The nation's engineers, from structural to nuclear and all the other complex engineering fields that drive our technology and advancement, are a sorely under-appreciated, poorly paid and generally ridiculed lot of diverse and essential, necessary professionals.

In addition to having a licensing requirement, engineers must spend their educational years devoted to higher mathematics and sciences that most students stay away from due to difficulty, among other things. Their professional careers are then spent performing vastly complex tasks, and their education generally continues to keep pace with technology.

They are the geniuses behind our myriad "things" -- both amazingly complex such as a ship that puts a man on the moon -- and classically simple, like a zipper. School teachers have little to complain about, particularly the pre-collegiate level generalist teachers . . .

For all this talent, we the public pay remarkably little respect to engineers. Though they're true professionals, we joke about their pocket protectors, consider them mainly a bunch of "dweebs" with thick glasses, and we don't encourage our kids to become (( engineers.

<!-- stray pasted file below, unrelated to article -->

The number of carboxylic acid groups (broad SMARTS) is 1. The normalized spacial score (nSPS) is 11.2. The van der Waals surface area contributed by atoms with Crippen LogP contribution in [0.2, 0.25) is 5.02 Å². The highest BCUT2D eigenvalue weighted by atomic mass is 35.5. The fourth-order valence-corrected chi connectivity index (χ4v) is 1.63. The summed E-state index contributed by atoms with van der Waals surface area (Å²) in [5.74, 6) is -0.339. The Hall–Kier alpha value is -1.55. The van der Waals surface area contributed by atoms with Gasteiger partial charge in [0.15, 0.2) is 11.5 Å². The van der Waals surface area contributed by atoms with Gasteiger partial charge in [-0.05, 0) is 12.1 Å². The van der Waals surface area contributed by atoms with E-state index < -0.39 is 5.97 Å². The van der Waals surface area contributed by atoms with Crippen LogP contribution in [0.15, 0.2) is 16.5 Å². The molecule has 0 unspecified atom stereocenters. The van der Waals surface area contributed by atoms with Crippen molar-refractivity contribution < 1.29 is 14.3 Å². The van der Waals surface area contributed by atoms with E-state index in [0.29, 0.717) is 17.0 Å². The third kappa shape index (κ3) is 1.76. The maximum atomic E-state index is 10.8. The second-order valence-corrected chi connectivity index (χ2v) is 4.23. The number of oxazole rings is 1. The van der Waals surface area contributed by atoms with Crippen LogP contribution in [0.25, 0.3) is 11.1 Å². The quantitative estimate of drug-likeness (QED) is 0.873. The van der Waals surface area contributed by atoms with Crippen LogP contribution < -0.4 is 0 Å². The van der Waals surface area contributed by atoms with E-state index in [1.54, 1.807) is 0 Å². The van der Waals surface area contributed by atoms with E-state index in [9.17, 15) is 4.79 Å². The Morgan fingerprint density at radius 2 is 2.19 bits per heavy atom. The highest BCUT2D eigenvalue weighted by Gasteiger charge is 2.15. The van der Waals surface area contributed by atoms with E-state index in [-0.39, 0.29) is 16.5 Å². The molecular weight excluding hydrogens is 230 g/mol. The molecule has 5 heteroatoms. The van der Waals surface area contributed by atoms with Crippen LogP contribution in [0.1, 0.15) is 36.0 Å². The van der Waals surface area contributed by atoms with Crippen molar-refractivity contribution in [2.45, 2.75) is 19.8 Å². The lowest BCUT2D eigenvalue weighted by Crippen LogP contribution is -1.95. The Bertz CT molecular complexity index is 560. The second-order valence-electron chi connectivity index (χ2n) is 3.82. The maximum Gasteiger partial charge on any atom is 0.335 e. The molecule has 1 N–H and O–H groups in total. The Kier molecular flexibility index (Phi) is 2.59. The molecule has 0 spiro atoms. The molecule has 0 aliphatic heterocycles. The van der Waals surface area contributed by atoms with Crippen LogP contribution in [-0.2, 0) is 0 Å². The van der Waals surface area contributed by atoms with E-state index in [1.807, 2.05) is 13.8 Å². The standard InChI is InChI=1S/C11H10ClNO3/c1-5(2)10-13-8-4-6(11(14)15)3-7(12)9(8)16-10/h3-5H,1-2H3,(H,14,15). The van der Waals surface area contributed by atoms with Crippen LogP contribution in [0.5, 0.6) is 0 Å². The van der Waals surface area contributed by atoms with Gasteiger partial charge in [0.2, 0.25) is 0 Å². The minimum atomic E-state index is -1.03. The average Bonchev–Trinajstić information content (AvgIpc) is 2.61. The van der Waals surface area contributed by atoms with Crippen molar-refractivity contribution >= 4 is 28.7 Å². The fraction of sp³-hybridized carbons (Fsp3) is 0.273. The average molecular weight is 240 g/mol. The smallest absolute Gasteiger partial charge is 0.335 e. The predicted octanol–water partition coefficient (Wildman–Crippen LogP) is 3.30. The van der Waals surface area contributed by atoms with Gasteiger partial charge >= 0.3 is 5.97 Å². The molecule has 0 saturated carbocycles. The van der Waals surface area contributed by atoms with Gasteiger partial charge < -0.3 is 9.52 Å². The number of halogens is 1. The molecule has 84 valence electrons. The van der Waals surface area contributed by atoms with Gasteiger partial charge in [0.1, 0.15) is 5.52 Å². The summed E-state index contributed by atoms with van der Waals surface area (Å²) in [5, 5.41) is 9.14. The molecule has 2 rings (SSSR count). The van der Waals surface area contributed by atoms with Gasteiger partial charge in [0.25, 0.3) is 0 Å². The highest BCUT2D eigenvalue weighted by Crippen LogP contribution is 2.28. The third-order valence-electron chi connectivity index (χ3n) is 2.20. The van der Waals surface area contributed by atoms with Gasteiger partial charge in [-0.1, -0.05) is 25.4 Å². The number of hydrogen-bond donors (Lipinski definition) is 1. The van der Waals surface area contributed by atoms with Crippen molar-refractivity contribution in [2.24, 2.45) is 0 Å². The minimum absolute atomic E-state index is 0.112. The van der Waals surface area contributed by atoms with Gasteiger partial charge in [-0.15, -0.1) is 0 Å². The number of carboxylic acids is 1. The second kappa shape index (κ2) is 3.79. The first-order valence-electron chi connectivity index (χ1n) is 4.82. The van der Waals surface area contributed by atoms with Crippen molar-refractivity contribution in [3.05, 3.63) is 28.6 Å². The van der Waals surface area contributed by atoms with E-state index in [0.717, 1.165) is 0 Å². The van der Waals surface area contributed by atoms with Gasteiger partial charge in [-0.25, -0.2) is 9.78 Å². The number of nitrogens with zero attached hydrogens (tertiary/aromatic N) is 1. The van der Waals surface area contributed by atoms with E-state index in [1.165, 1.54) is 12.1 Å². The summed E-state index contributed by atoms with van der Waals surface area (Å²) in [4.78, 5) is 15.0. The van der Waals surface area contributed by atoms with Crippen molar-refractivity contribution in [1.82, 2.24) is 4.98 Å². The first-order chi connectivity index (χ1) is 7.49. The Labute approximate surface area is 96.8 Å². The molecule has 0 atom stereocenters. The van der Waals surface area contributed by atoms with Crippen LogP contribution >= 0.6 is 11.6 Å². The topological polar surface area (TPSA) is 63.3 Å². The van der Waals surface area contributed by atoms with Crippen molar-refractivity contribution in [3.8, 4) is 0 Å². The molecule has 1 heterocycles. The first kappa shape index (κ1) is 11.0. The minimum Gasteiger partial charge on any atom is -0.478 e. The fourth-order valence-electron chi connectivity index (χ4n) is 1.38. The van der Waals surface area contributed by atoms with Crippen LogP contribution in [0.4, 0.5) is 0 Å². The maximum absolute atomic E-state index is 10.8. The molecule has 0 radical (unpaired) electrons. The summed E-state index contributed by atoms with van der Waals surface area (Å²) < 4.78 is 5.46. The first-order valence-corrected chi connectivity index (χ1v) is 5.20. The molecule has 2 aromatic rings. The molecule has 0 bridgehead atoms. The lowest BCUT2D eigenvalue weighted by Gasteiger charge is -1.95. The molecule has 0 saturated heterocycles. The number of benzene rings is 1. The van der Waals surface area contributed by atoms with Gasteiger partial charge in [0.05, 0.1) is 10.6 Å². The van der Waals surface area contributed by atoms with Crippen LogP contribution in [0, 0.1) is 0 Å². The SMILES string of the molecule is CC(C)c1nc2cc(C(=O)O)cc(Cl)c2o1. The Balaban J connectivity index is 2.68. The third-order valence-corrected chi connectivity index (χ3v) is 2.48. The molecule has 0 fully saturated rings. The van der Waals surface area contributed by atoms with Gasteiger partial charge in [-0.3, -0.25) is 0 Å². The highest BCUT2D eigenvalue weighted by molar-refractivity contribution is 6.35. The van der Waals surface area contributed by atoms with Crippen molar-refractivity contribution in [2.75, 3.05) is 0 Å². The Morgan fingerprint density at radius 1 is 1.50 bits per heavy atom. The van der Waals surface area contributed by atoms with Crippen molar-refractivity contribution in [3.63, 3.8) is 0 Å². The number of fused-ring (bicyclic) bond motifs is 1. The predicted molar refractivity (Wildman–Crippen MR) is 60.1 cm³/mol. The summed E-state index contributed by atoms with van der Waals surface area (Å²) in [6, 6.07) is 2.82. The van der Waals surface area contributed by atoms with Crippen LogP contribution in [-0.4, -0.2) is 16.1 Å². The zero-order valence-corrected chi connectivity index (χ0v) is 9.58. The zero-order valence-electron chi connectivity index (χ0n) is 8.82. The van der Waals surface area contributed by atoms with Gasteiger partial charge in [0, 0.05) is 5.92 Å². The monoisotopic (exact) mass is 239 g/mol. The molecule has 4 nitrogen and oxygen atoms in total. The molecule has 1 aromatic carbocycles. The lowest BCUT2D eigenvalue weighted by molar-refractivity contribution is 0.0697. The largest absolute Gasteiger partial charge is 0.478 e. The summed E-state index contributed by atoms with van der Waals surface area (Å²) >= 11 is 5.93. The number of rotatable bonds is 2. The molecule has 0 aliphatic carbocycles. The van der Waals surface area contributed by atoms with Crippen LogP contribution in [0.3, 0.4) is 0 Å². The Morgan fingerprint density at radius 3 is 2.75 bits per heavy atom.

It's no wonder when the ridicule starts early, and teachers do little to enliven the early minds toward math and science.

And on top of those insults, they're not paid near their true value. My spouse, with an education in engineering management and almost 20 years direct experience, is lucky to get paid $40,000 per year. He makes less today than three years ago. The facts are, engineers get paid very little in comparison to their actual worth and level of expertise.

The nation's teachers are able to whine and complain about pay rates as our children sink lower down the educational scale than less advanced nations.

They resist all attempts at making accountability a part of their job description and are directly responsible for the incredible drop in the numbers of students pursuing math and sciences careers. I say our nation's engineers are the real heroes. They deserve better pay and the type of acclaim we now heap on relatively pointless sports figures.

Teri L. Hagberg

Perry Hall